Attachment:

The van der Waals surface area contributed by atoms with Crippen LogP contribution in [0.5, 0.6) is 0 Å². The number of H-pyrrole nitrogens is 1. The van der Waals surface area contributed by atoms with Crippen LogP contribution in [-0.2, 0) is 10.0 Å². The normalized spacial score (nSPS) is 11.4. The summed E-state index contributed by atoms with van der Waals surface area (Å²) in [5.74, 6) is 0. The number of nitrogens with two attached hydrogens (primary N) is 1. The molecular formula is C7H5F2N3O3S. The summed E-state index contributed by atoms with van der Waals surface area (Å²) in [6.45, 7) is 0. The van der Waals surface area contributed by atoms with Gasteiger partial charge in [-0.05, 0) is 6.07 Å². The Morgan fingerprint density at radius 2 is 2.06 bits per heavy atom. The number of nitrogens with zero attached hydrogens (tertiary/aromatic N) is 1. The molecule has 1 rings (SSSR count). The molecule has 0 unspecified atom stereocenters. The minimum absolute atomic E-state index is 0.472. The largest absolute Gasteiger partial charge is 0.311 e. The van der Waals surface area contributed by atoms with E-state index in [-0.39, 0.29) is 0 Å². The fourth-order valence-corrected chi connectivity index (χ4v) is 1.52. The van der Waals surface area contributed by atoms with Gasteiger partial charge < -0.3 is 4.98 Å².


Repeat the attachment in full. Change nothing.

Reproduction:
The van der Waals surface area contributed by atoms with Crippen LogP contribution in [0.5, 0.6) is 0 Å². The number of H-pyrrole nitrogens is 1. The van der Waals surface area contributed by atoms with Crippen LogP contribution in [-0.2, 0) is 10.0 Å². The normalized spacial score (nSPS) is 11.4. The summed E-state index contributed by atoms with van der Waals surface area (Å²) in [5.74, 6) is 0. The number of nitrogens with two attached hydrogens (primary N) is 1. The molecular formula is C7H5F2N3O3S. The summed E-state index contributed by atoms with van der Waals surface area (Å²) in [6.45, 7) is 0. The van der Waals surface area contributed by atoms with Gasteiger partial charge in [-0.05, 0) is 6.07 Å². The Morgan fingerprint density at radius 2 is 2.06 bits per heavy atom. The number of nitrogens with zero attached hydrogens (tertiary/aromatic N) is 1. The molecule has 1 rings (SSSR count). The molecule has 0 unspecified atom stereocenters. The minimum absolute atomic E-state index is 0.472. The largest absolute Gasteiger partial charge is 0.311 e. The van der Waals surface area contributed by atoms with E-state index in [-0.39, 0.29) is 0 Å². The fourth-order valence-corrected chi connectivity index (χ4v) is 1.52. The van der Waals surface area contributed by atoms with Gasteiger partial charge < -0.3 is 4.98 Å².